3. As our culture, and especially public education, drift farther and farther not just from Divine Revelation, but even from the natural moral law, how important are places like Gregory the Great Academy in preserving virtue for our nation’s future?
At Gregory the Great Academy we strive to foster an authentic Catholic culture. We are especially inspired by the tradition of Benedictine monasticism, and although our students are not expected to live as monks, we do ask them to live harmoniously as a prayerful community. Saying prayers together, working, studying, and playing sports, our boys form very close friendships with one another and are encouraged to thrive in a healthy and well-balanced way of life.
One of the ways that we engender this cultural atmosphere is through the restriction of modern technological devices. Although these things are not bad in and of themselves, we feel that they are often a huge distraction to teenagers and separate young people from the real world around them. In the absence of television, cellphones, and iPods, our students take the opportunity to form close bonds of friendship and develop new skills. For example, if they want to listen to music, they have to pick up a guitar and learn to play songs for themselves. I have often thought that perhaps typical human boredom is the mother of culture. Even something as complicated as juggling becomes a much simpler task in the absence of television sets and other distractions.
The overall result at the Academy, is a culture that is grounded in experiment and experience. Our boys thrive on testing their strengths in new endeavors—whether it is a dramatic play or singing Christmas carols for a nursing home or playing rugby—and it is in these trials that they learn and cultivate the virtues and develop a spirit of evangelization for the good things that God has given us.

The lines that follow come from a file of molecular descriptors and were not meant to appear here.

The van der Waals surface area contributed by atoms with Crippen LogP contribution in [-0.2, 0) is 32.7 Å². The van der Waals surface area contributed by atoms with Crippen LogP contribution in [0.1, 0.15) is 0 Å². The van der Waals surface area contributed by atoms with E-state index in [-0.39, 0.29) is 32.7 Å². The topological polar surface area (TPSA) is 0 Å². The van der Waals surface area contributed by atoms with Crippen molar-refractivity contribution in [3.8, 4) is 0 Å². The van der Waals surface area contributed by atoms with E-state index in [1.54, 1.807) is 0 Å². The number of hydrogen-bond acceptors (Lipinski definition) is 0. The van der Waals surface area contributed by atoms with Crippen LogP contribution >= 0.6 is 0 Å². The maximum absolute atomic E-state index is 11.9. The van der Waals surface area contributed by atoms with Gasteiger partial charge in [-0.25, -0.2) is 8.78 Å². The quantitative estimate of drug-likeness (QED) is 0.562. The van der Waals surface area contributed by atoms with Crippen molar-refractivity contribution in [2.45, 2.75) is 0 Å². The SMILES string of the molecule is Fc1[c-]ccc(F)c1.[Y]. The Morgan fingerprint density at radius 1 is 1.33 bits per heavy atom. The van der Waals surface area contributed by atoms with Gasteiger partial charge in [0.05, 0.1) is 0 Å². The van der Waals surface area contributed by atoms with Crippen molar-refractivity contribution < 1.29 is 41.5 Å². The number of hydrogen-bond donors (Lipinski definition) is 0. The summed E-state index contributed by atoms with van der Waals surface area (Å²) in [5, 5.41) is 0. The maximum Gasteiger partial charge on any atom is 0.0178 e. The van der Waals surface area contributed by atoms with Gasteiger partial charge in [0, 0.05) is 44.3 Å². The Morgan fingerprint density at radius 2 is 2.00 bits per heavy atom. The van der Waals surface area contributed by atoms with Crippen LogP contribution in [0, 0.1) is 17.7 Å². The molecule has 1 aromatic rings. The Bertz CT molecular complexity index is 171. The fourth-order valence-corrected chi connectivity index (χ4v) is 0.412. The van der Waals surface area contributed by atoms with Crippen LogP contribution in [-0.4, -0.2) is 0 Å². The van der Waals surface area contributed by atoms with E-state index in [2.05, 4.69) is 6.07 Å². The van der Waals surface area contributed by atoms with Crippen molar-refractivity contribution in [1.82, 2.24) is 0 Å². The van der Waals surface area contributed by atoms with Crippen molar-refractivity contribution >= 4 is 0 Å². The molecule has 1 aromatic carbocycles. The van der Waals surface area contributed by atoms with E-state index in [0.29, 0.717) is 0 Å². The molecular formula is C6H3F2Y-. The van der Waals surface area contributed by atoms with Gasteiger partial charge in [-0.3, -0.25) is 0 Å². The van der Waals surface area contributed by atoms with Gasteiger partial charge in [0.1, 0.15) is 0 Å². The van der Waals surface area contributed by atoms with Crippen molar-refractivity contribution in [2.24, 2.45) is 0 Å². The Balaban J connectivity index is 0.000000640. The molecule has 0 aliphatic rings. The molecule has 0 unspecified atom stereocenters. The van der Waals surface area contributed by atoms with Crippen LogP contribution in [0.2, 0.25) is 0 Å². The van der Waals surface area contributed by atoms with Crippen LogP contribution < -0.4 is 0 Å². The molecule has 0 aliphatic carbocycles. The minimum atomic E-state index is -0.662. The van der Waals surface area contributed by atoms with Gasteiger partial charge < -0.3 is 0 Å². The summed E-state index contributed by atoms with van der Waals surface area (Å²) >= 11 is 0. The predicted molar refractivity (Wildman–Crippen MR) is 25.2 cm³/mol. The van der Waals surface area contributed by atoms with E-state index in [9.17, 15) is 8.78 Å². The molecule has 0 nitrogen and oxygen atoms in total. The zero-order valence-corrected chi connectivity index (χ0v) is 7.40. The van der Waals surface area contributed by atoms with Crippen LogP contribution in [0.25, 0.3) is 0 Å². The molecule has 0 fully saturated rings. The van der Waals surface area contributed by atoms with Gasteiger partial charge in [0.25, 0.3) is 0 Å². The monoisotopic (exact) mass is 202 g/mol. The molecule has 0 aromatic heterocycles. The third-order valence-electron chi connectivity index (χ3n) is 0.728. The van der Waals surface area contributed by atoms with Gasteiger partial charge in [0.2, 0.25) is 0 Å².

That being said, when we consider all the aspects of the model of Gregory the Great Academy, we can’t say that it should be the model for all of education. After all, girls need to be educated too, and there is a place for day schools. However, if we consider it more formally, i.e. if we consider whether a strictly poetic education should be the model for all education, I would say, yes, it should. A short route to why this is so is by way of the Liberal Arts tradition. If we agree that authentic education follows this tradition, then we must affirm that all education should be poetic or, in a broad sense, liturgical or musical. The cultures of Greece and Rome and Christian Europe that gave us the Liberal Arts were deeply imbued with this ethos, some principles of which I have already tried to give. They did not teach the Liberal Arts in isolation from one another, nor in the cultural and religious impoverishment characteristic of today. The people of those times lived and learned in what might be called a liturgical or poetic culture.
To be continued...